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An interesting judicial decision
We have often argued that responsibility for injury prevention involves many jurisdictions. In a recent court decision in Canada, the court appeared to agree. The case of a child who was rendered paraplegic following a car crash was influenced by the Walking Security Index developed by Professor Wellar, which takes account of road features, traffic volume, and driver compliance with traffic laws in rating intersections for pedestrian security. Accordingly, the $12 million award in damages was based on the jury’s conclusion that the city was 45%, the driver 35%, and the former police chief 20% responsible for the “accident” (submitted by Barry Pless).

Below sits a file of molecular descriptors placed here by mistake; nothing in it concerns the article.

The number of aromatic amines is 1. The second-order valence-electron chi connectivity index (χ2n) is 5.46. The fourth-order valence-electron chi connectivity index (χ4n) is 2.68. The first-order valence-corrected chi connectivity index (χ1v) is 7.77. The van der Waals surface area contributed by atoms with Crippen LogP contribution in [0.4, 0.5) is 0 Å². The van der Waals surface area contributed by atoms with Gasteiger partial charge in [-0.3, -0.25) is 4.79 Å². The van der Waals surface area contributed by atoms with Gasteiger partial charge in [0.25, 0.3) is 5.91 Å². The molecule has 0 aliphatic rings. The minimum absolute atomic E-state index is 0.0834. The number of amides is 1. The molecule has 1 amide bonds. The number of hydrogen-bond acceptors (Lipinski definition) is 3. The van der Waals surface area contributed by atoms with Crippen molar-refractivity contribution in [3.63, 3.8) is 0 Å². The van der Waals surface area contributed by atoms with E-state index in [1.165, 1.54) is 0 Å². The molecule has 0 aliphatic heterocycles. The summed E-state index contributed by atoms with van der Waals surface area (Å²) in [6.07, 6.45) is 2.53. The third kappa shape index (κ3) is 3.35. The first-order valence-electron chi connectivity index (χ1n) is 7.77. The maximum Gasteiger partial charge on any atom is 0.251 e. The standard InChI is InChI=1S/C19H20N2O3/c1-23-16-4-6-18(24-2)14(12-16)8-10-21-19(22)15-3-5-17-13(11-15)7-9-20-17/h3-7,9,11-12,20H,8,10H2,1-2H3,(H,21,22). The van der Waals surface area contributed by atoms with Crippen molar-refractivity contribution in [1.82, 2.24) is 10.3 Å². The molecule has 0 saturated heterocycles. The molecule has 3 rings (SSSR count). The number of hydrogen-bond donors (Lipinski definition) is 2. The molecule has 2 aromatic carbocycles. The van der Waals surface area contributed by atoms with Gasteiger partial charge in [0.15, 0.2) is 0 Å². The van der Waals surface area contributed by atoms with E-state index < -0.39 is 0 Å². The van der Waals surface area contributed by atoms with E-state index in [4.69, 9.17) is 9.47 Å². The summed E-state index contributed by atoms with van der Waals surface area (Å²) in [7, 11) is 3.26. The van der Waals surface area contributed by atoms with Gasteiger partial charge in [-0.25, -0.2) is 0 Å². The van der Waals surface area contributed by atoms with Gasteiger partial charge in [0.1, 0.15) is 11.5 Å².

The implication of the term “jaywalking” is that the individual is not showing sufficient “respect” for the power of motor vehicles and the frequency of lapses in attention of those piloting them.
“...it is all about the asymmetry of power on our streets (which) ... results in the law requiring pedestrians always ... to yield to motorists (and cyclists). In fact, “in many jurisdictions, it is not enough for the pedestrian to yield; crossing anywhere without an active or passive ‘control’ is simply forbidden even if there is no ‘traffic’ ... to make the crossing dangerous” (abridged from Pednet). (Submitted by Barry Pless, who notes that all of this is a pity because he remains convinced it is safer to cross mid-block than at intersections with lights or stop signs that are not adequately enforced.)
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